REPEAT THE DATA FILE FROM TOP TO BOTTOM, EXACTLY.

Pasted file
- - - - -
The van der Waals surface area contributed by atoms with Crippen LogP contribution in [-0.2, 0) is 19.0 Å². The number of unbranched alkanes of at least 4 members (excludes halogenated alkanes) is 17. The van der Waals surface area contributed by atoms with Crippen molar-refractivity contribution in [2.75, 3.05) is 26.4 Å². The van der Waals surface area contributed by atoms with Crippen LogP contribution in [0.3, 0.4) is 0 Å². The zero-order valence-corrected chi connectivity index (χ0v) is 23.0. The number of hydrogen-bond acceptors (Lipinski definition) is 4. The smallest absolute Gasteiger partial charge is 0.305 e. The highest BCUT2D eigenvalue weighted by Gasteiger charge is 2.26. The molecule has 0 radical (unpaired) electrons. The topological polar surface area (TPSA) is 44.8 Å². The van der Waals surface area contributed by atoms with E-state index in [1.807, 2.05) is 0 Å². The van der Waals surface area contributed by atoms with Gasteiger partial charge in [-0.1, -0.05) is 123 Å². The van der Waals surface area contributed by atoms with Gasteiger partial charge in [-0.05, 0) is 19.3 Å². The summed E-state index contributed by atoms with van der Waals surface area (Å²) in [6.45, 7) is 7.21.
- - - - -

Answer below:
The van der Waals surface area contributed by atoms with Crippen LogP contribution in [-0.2, 0) is 19.0 Å². The number of unbranched alkanes of at least 4 members (excludes halogenated alkanes) is 17. The van der Waals surface area contributed by atoms with Crippen molar-refractivity contribution in [2.75, 3.05) is 26.4 Å². The van der Waals surface area contributed by atoms with Crippen LogP contribution in [0.3, 0.4) is 0 Å². The zero-order valence-corrected chi connectivity index (χ0v) is 23.0. The number of hydrogen-bond acceptors (Lipinski definition) is 4. The smallest absolute Gasteiger partial charge is 0.305 e. The highest BCUT2D eigenvalue weighted by Gasteiger charge is 2.26. The molecule has 0 radical (unpaired) electrons. The topological polar surface area (TPSA) is 44.8 Å². The van der Waals surface area contributed by atoms with E-state index in [1.807, 2.05) is 0 Å². The van der Waals surface area contributed by atoms with Gasteiger partial charge in [-0.1, -0.05) is 123 Å². The van der Waals surface area contributed by atoms with Gasteiger partial charge in [-0.05, 0) is 19.3 Å². The summed E-state index contributed by atoms with van der Waals surface area (Å²) in [6.45, 7) is 7.21.